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Evaluating high-availability solutions for Microsoft Exchange.

Your network topology is excellent. You have all of the latest, high quality hardware and your monthly software maintenance and update schedule is planned and executed with military precision. However, you still have to schedule downtime for server maintenance, notify the entire company, and listen to their collective groans. And, as always, you have more IT tasks than hours in the day to complete them in.

This is a typical scenario within many IT environments; maintenance, upgrades and the addition of new hardware and users are mapped out with care to minimize interruptions and make the most of your staff's time and resources. Then, out of the blue, the mail store gets corrupted and your Exchange server crashes.

This is not atypical of an IT professional's work environment. These talented, dedicated professionals work long hours behind the scenes to assure that the local and global corporate services stay up and running, smoothly, efficiently and consistently.

Continuity of mission-critical infrastructure and applications is one of the biggest challenges they face, and the number one mission-critical application is email. When it fails, access to an estimated 60 percent of corporate data is cut off and everyone from the CEO to the front-desk receptionist is immediately aware of the problem and starts yelling. IT is then typically burdened by numerous calls from users unable to access their email, further compounding the problem and limiting the capacity of the team working to resolve the issue.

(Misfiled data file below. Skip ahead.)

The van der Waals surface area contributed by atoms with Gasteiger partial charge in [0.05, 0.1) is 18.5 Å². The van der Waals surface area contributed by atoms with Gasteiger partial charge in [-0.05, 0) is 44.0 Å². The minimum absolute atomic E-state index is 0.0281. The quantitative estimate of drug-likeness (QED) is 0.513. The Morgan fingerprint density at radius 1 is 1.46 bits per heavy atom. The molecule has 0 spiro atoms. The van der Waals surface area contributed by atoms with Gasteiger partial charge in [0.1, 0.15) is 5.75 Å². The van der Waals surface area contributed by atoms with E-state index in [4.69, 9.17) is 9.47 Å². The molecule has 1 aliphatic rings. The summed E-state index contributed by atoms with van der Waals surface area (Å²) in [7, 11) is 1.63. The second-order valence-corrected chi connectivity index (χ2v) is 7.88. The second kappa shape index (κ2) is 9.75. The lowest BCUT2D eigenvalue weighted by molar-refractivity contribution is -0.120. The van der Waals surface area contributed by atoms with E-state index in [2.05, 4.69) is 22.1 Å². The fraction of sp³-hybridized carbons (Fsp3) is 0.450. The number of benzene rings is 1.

Companies today rely heavily on email to conduct their business and can lose thousands, even millions of dollars in productivity by a single day without access to this essential communications tool. Implementing an email continuity solution has been proven cost effective compared to the very real costs of even a brief loss in connectivity.

So, with the variety of marketing promises for 24 X 7 faultless continuity solutions, a fixed budget, and no time for added tasks, how do you evaluate the options for dependable, cost effective, mission critical application continuity?

There are six key questions to ask that are critically important when considering a continuity solution for Microsoft Exchange. These questions are important because many of the so-called high availability and continuity products actually destabilize your network and proliferate data corruption when your Exchange server fails, adding to the workload of the already overburdened IT staff.

The questions are simple and the details are important so make sure you get past the marketing hype to the honest detailed technical answers. Look your vendor in the eye and ask: